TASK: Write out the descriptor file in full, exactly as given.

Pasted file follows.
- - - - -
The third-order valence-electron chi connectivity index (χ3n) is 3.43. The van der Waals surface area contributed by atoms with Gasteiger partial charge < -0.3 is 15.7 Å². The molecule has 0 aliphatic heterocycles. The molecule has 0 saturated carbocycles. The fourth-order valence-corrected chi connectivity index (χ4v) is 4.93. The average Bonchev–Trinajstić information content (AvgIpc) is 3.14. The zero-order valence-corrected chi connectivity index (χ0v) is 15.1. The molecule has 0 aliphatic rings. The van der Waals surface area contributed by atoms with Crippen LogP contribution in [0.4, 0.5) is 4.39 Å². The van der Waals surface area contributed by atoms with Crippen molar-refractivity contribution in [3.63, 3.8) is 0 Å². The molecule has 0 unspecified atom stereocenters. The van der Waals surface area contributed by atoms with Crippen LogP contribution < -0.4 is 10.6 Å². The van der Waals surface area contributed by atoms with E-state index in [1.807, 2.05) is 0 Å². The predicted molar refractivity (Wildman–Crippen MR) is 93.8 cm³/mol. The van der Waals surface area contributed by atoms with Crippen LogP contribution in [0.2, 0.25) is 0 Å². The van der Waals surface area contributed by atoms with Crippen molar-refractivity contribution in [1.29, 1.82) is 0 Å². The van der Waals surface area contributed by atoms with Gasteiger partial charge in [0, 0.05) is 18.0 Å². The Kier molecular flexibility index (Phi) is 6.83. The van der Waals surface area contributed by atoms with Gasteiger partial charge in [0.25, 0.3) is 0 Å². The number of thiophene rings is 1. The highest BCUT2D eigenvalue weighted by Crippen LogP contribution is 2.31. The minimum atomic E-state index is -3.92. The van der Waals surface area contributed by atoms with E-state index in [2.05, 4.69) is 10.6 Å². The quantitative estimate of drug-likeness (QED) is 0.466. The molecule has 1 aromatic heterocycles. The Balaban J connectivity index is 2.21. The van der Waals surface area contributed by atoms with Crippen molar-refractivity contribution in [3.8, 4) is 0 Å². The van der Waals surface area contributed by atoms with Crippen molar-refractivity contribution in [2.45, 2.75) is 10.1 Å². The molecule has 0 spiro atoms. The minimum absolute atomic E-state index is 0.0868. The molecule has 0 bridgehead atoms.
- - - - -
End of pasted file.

The third-order valence-electron chi connectivity index (χ3n) is 3.43. The van der Waals surface area contributed by atoms with Gasteiger partial charge < -0.3 is 15.7 Å². The molecule has 0 aliphatic heterocycles. The molecule has 0 saturated carbocycles. The fourth-order valence-corrected chi connectivity index (χ4v) is 4.93. The average Bonchev–Trinajstić information content (AvgIpc) is 3.14. The zero-order valence-corrected chi connectivity index (χ0v) is 15.1. The molecule has 0 aliphatic rings. The van der Waals surface area contributed by atoms with Crippen LogP contribution in [0.4, 0.5) is 4.39 Å². The van der Waals surface area contributed by atoms with Crippen molar-refractivity contribution in [3.63, 3.8) is 0 Å². The molecule has 0 unspecified atom stereocenters. The van der Waals surface area contributed by atoms with Crippen LogP contribution < -0.4 is 10.6 Å². The van der Waals surface area contributed by atoms with E-state index in [1.807, 2.05) is 0 Å². The predicted molar refractivity (Wildman–Crippen MR) is 93.8 cm³/mol. The van der Waals surface area contributed by atoms with Crippen LogP contribution in [0.2, 0.25) is 0 Å². The van der Waals surface area contributed by atoms with Crippen molar-refractivity contribution in [1.29, 1.82) is 0 Å². The van der Waals surface area contributed by atoms with Gasteiger partial charge in [0, 0.05) is 18.0 Å². The Kier molecular flexibility index (Phi) is 6.83. The van der Waals surface area contributed by atoms with Gasteiger partial charge in [0.25, 0.3) is 0 Å². The number of thiophene rings is 1. The highest BCUT2D eigenvalue weighted by Crippen LogP contribution is 2.31. The minimum atomic E-state index is -3.92. The van der Waals surface area contributed by atoms with E-state index in [2.05, 4.69) is 10.6 Å². The quantitative estimate of drug-likeness (QED) is 0.466. The molecule has 1 aromatic heterocycles. The Balaban J connectivity index is 2.21. The van der Waals surface area contributed by atoms with Crippen molar-refractivity contribution in [3.8, 4) is 0 Å². The van der Waals surface area contributed by atoms with Crippen molar-refractivity contribution in [2.45, 2.75) is 10.1 Å². The molecule has 0 spiro atoms. The minimum absolute atomic E-state index is 0.0868. The molecule has 0 bridgehead atoms.